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A social principle might seem like an odd link to network engineering, design and software-defined networking, but seemingly unrelated principles often address a concept that can be applied in other contexts. In this case, the social subsidiarity principle can shed light on the use of network control planes and SDN model design.
Subsidiarity is primarily a social and legal concept defined in the Oxford English Dictionary as "the principle that a central authority should have a subsidiary function, performing only those tasks which cannot be performed at a more local level." But the concept can be applied to other circumstances.
When talking about SDN models and network design, for example, it's best to strip away its political and cultural overtones and state the principle in a more general way, as follows: Subsidiarity is the principle that decisions should be made as close as possible to where the information needed to inform the decision exists.
The network's operational and ideal states
In that light, we can make a couple of observations about how to apply the principle to network engineering and SDN models. A network never has only one source of truth; there are always at least two.
The first truth is the reality of the system as it exists. This is the operational state of the network, which includes its connections, configurations, link utilization levels, queue depths, and other physical and logical states.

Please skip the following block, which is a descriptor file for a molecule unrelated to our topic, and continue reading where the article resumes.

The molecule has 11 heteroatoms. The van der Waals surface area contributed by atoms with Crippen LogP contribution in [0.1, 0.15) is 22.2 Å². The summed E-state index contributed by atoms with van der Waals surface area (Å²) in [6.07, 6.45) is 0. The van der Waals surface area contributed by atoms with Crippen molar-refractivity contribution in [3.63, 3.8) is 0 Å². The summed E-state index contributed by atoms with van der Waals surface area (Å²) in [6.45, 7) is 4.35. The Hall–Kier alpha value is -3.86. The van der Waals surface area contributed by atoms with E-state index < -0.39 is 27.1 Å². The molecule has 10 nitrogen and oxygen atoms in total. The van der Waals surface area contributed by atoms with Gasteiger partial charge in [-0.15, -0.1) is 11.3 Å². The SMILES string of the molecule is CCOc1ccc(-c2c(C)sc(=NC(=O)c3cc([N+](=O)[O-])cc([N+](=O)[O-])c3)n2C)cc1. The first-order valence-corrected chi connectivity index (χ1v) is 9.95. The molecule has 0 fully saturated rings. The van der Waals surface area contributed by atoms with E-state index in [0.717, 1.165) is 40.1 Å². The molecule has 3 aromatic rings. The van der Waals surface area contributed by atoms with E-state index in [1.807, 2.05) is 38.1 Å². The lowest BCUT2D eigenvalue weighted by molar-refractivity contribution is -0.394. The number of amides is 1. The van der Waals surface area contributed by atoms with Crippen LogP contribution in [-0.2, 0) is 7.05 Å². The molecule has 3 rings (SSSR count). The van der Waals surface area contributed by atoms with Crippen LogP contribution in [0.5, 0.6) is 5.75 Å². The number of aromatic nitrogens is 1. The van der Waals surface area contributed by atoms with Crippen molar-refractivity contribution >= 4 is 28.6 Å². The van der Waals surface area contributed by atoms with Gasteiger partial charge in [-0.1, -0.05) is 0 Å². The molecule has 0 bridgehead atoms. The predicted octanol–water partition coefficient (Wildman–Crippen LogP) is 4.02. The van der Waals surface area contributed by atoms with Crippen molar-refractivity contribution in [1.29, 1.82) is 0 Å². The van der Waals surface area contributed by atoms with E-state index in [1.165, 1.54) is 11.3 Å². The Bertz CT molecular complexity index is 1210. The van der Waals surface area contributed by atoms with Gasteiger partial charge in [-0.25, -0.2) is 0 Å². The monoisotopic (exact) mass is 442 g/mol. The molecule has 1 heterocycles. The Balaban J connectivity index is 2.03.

The second truth is the ideal state. This is the policy goal or the desired state, which is the set of purposes the network was designed to fulfill. The most immediate expression of this source of truth is an idealized design, or the way the network was originally intended to work.
We need to further investigate the ideal state to determine how the subsidiarity principle might apply. The ideal state usually results from a set of design decisions made in the face of business problems that need to be addressed. For example, one application may need to take precedence over another, or a particular type of traffic needs to be encrypted, or a particular kind of traffic can be dropped in the case of failure.
How the two states glean their information
The operational and ideal sources of truth receive their information from different places. The operational state is obtained from the network itself, including its links and devices. The ideal state is obtained from the network designers and business intent. The figure below illustrates these two states and how they interact with one another.
In this illustration, the business intent is driven through a design process to create the idealized state of the network. At the same time, the operational state is learned by examining the network itself. The gap between these two views is discovered through telemetry, while configurations and other information are imposed on the network to try to bring it into alignment with the ideal state.
Questions about this process might include the following: How long does it take for the telemetry-configuration loop to take place? In other words, how long does it take for the ideal state of the network to take operational realities into account? Then, how long does it take for the new ideal state to be imposed on the operational state? And what happens while the ideal and operational states do not match?